In this issue, we interview two researchers: Kay Teschke and Meghan Winters, both of whom will be present to provide expert discussion at the BCEOHRN Loves Bikes event on May 31, 2016!
Please describe your joint research interests for the BCEOHRN membership:
The impact of transportation infrastructure on cycling ridership and injuries.
How did you both become interested in this field of research?
Kay: I always enjoyed cycling to work and for fun, but saw bicycling in a different light when my daughter was born. I started thinking about cycling safety through my public health / occupational hygiene lens. In North America, we seemed focused on post-crash injury mitigation via personal protective equipment (i.e., helmets). As a mother, I didn’t want my daughter to be in a collision in the first place. In 2004, I started a new program of research, “Cycling in Cities” that focuses on engineering route design instead.
Meghan: I have cycled since the start university, finding it was the fastest and cheapest way to get around in those frugal years. Over the years, with friends, family, and now little boys in tow, and a few major bike crashes and injuries, I came to realize the role that city design had in ensuring that people of all ages and abilities are actually able to make choices in how to get around.
What impact do you hope your research will have?
Our research shows that bike route design makes a huge difference both to safety and to whether people are willing to cycle. People prefer routes away from car traffic, and these are also the safest routes. We hope that city planners and transportation engineers learn about our research so that they can implement separated bike lanes and other designs that welcome people to this fun and healthy mode of transport.
Please describe how you first met, your professional relationship over the years, and how it has impacted your careers:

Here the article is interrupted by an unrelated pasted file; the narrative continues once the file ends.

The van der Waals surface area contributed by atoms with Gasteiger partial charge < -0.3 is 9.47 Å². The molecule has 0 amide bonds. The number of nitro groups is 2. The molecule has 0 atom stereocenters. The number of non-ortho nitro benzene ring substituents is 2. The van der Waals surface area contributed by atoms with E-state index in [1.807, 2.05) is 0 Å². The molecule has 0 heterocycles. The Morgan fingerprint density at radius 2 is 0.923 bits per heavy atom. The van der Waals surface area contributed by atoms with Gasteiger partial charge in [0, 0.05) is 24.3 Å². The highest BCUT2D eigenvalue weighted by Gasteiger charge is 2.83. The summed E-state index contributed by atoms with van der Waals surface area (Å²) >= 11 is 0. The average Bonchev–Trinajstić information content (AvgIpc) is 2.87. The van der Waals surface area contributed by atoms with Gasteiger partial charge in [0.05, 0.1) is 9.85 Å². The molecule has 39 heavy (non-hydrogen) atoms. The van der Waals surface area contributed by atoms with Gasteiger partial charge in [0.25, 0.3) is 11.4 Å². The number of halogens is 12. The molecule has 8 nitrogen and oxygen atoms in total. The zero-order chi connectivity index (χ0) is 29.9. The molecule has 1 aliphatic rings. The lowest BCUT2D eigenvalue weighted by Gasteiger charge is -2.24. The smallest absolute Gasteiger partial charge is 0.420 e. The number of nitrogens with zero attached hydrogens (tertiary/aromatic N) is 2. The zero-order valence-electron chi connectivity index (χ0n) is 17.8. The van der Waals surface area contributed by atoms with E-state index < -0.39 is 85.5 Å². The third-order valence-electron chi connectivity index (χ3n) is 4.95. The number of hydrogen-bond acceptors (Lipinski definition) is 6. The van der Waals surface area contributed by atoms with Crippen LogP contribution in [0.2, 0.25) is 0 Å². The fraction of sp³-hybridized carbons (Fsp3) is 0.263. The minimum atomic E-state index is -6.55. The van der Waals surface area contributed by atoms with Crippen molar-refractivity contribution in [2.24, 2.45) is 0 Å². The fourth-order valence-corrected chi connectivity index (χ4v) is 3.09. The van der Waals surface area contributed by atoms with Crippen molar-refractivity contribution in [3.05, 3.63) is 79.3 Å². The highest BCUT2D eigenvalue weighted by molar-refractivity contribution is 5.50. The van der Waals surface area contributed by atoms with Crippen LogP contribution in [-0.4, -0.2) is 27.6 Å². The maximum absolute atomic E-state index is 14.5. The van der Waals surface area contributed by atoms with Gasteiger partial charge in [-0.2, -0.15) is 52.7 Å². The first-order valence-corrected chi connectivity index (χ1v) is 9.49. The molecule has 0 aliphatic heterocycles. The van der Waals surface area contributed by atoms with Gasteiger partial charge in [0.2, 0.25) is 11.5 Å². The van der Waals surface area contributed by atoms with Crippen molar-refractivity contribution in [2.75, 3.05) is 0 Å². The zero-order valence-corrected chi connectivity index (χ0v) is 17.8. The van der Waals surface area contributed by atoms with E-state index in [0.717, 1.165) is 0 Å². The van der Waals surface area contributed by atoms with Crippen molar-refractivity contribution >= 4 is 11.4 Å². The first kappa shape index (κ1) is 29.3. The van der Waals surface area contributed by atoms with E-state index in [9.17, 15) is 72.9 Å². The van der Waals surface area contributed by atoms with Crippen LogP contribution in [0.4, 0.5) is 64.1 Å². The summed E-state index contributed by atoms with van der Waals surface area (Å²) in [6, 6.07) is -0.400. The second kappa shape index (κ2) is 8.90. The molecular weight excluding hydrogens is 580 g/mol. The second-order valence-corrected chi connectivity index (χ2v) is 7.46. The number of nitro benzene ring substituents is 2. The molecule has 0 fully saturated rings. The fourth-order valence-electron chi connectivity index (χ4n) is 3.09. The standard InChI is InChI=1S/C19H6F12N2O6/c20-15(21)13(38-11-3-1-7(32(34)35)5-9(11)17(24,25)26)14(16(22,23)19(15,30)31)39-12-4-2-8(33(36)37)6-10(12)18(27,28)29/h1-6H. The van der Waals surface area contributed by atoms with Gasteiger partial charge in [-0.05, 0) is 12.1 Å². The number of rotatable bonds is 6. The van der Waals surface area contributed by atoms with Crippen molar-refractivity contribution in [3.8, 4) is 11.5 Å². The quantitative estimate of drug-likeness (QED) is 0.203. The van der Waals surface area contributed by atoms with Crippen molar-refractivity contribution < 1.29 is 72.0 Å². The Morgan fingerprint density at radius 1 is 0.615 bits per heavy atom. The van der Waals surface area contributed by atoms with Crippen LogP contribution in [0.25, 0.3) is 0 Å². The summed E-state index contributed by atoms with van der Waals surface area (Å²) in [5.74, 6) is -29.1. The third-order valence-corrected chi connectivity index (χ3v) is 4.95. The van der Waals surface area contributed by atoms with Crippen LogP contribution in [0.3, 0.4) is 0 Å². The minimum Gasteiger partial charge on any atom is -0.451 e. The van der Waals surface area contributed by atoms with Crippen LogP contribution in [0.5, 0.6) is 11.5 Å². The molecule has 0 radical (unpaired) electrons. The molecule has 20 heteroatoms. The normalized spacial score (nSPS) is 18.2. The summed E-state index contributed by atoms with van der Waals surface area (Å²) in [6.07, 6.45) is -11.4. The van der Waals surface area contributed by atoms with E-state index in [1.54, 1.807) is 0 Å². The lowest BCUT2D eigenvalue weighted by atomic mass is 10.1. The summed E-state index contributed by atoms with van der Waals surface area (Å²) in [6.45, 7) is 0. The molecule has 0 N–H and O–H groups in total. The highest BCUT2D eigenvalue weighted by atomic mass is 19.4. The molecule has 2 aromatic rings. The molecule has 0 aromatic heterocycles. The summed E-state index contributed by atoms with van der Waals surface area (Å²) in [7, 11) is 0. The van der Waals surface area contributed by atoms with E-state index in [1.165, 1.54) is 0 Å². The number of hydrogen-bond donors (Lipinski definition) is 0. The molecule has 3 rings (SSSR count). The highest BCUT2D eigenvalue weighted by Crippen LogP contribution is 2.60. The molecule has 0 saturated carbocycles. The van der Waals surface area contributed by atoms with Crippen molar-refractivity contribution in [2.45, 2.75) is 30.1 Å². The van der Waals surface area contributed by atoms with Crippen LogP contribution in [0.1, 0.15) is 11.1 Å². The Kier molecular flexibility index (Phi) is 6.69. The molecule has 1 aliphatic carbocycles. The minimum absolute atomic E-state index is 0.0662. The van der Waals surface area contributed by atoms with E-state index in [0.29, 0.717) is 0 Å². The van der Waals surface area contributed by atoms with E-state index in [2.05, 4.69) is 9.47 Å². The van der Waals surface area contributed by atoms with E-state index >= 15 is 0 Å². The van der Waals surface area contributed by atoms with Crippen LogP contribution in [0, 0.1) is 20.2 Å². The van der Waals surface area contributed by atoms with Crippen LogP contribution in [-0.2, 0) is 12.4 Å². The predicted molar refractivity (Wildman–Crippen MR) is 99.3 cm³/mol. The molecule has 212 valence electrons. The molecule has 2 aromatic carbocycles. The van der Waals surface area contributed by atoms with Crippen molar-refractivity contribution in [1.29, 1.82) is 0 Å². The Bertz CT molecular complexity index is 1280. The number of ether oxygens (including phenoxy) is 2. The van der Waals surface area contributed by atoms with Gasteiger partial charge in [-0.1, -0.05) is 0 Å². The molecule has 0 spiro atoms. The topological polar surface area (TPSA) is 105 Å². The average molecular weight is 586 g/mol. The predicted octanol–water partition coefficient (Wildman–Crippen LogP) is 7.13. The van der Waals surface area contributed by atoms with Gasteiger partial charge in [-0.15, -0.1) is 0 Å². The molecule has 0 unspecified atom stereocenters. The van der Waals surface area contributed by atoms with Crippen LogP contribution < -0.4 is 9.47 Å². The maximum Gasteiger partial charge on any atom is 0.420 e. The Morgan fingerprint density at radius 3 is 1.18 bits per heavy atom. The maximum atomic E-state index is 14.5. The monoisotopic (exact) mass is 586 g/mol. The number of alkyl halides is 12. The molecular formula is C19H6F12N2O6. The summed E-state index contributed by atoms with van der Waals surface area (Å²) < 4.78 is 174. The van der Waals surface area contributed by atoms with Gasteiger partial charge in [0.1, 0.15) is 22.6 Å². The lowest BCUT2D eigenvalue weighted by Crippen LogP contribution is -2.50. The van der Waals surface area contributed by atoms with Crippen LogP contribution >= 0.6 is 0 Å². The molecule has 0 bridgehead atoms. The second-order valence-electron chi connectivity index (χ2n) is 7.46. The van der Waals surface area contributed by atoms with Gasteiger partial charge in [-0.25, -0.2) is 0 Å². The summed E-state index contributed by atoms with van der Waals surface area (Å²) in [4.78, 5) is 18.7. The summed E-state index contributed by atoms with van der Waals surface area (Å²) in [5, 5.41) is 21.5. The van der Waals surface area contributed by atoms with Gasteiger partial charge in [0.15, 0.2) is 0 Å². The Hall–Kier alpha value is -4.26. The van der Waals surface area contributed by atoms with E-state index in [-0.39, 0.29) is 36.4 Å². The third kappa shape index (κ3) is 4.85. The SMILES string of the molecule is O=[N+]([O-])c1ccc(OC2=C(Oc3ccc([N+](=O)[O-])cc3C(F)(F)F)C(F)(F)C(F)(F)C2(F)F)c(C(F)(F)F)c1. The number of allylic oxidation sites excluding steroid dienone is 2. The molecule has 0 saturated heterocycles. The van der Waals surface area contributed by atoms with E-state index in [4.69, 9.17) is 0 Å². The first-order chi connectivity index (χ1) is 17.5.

Kay: I first met Meghan when she was a masters student and fellow in a CIHR-funded Strategic Training Program Bridging Public Health, Engineering and Policy research. Her master’s degree was on antibiotic resistance, but she did a couple of side projects on bicycling. I was hoping to find a great student who might be interested in my new area of research and was thrilled that she chose to join me as a doctoral student.
Meghan: Kay has provided unweilding support for me – first as an MSc student working in another research area, then as a PhD student, and continuing to this date as I navigate the seas of building an independent research program as an Assistant Professor at SFU. When I’m speaking with students considering graduate degrees they often ask me about my own experience in my PhD. I have the joy of saying I would give my PhD supervisor a 10/10 score – every long step of the way.
What is your #1 networking tip for others working in this field?
Kay: The transportation field has so many disciplines involved: engineering, planning, public health, epidemiology, economics, geography, psychology, and on and on. Reaching out across disciplines enriches the research in every way.
Meghan: I’d encourage people to reach out and take the time to build relationships. The people I made my first connections with in the early years of my PhD have also progressed in their careers – to other universities, or to leadership positions in municipalities and health authorities. In all of these conversations be sure to do a lot of listening: this is where you’ll learn what evidence gaps they face, and what opportunities might be in the pipeline for your own research.
Kay: Meghan has implemented both these tips. She’s a superb networker and her networks are definitely interdisciplinary. She has connections at the start of her career that I have not achieved in my entire career. This has resulted in both enriched research and many opportunities to link research to practice.
What’s next for your cycling research?
Kay: We are still publishing research from the injury study. A paper about injuries on streetcar and train tracks is under review. Meghan is leading a study on the new Vancouver public bike share program.
Meghan: Bike share will finally launch in 2016! I’m thrilled to be able to finally look at the health and transportation impacts of cycling in our city.